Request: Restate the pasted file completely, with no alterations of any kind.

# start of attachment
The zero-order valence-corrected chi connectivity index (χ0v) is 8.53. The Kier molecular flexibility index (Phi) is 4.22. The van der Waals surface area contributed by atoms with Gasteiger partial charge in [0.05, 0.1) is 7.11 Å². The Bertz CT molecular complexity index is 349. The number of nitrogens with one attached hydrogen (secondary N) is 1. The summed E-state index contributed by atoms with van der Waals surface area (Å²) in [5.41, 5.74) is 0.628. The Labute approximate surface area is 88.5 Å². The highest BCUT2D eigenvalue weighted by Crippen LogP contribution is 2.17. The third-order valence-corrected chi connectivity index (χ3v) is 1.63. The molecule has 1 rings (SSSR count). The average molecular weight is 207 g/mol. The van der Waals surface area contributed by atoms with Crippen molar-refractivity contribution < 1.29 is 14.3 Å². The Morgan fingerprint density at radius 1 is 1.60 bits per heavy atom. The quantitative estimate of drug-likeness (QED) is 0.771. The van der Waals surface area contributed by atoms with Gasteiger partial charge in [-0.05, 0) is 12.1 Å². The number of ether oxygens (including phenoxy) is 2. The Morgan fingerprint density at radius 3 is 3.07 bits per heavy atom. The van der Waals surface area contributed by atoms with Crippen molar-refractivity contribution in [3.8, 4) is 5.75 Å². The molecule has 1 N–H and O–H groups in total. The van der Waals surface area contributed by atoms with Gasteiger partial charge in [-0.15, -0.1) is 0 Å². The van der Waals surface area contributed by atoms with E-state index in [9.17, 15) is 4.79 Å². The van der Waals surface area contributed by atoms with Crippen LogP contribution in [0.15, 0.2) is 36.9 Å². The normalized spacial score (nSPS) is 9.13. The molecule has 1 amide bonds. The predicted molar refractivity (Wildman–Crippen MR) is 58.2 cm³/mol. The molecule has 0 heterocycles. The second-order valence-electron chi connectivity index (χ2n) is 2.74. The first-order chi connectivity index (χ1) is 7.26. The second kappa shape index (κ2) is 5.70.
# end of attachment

The zero-order valence-corrected chi connectivity index (χ0v) is 8.53. The Kier molecular flexibility index (Phi) is 4.22. The van der Waals surface area contributed by atoms with Gasteiger partial charge in [0.05, 0.1) is 7.11 Å². The Bertz CT molecular complexity index is 349. The number of nitrogens with one attached hydrogen (secondary N) is 1. The summed E-state index contributed by atoms with van der Waals surface area (Å²) in [5.41, 5.74) is 0.628. The Labute approximate surface area is 88.5 Å². The highest BCUT2D eigenvalue weighted by Crippen LogP contribution is 2.17. The third-order valence-corrected chi connectivity index (χ3v) is 1.63. The molecule has 1 rings (SSSR count). The average molecular weight is 207 g/mol. The van der Waals surface area contributed by atoms with Crippen molar-refractivity contribution < 1.29 is 14.3 Å². The Morgan fingerprint density at radius 1 is 1.60 bits per heavy atom. The quantitative estimate of drug-likeness (QED) is 0.771. The van der Waals surface area contributed by atoms with Gasteiger partial charge in [-0.05, 0) is 12.1 Å². The number of ether oxygens (including phenoxy) is 2. The Morgan fingerprint density at radius 3 is 3.07 bits per heavy atom. The van der Waals surface area contributed by atoms with Crippen molar-refractivity contribution in [3.8, 4) is 5.75 Å². The molecule has 1 N–H and O–H groups in total. The van der Waals surface area contributed by atoms with Gasteiger partial charge in [-0.15, -0.1) is 0 Å². The van der Waals surface area contributed by atoms with E-state index in [9.17, 15) is 4.79 Å². The van der Waals surface area contributed by atoms with Crippen LogP contribution in [0.15, 0.2) is 36.9 Å². The normalized spacial score (nSPS) is 9.13. The molecule has 1 amide bonds. The predicted molar refractivity (Wildman–Crippen MR) is 58.2 cm³/mol. The molecule has 0 heterocycles. The second-order valence-electron chi connectivity index (χ2n) is 2.74. The first-order chi connectivity index (χ1) is 7.26. The second kappa shape index (κ2) is 5.70.